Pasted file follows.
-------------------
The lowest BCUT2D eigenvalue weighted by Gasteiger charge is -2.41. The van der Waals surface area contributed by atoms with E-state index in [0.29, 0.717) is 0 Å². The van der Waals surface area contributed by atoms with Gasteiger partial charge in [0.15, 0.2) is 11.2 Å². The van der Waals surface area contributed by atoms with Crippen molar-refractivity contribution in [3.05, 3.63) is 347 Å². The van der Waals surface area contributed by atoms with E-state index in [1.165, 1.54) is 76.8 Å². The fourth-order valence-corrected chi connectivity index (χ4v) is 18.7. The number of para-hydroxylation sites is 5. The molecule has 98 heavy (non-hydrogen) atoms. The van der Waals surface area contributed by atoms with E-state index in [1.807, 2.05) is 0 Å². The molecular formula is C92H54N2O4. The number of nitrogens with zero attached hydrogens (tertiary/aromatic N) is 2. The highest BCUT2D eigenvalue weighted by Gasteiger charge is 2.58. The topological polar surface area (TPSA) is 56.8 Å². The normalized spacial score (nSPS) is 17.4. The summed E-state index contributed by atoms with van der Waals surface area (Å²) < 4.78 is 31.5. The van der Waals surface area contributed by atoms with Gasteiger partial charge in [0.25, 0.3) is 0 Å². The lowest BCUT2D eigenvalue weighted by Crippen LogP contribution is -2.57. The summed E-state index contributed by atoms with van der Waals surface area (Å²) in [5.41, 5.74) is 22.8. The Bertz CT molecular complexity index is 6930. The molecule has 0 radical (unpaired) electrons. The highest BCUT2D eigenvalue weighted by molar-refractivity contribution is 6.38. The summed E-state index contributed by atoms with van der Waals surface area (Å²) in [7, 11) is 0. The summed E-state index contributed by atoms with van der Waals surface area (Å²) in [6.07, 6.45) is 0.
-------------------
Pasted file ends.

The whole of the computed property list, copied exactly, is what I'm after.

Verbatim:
The lowest BCUT2D eigenvalue weighted by Gasteiger charge is -2.41. The van der Waals surface area contributed by atoms with E-state index in [0.29, 0.717) is 0 Å². The van der Waals surface area contributed by atoms with Gasteiger partial charge in [0.15, 0.2) is 11.2 Å². The van der Waals surface area contributed by atoms with Crippen molar-refractivity contribution in [3.05, 3.63) is 347 Å². The van der Waals surface area contributed by atoms with E-state index in [1.165, 1.54) is 76.8 Å². The fourth-order valence-corrected chi connectivity index (χ4v) is 18.7. The number of para-hydroxylation sites is 5. The molecule has 98 heavy (non-hydrogen) atoms. The van der Waals surface area contributed by atoms with E-state index in [1.807, 2.05) is 0 Å². The molecular formula is C92H54N2O4. The number of nitrogens with zero attached hydrogens (tertiary/aromatic N) is 2. The highest BCUT2D eigenvalue weighted by Gasteiger charge is 2.58. The topological polar surface area (TPSA) is 56.8 Å². The normalized spacial score (nSPS) is 17.4. The summed E-state index contributed by atoms with van der Waals surface area (Å²) < 4.78 is 31.5. The van der Waals surface area contributed by atoms with Gasteiger partial charge in [0.25, 0.3) is 0 Å². The lowest BCUT2D eigenvalue weighted by Crippen LogP contribution is -2.57. The summed E-state index contributed by atoms with van der Waals surface area (Å²) in [5.41, 5.74) is 22.8. The Bertz CT molecular complexity index is 6930. The molecule has 0 radical (unpaired) electrons. The highest BCUT2D eigenvalue weighted by molar-refractivity contribution is 6.38. The summed E-state index contributed by atoms with van der Waals surface area (Å²) in [7, 11) is 0. The summed E-state index contributed by atoms with van der Waals surface area (Å²) in [6.07, 6.45) is 0.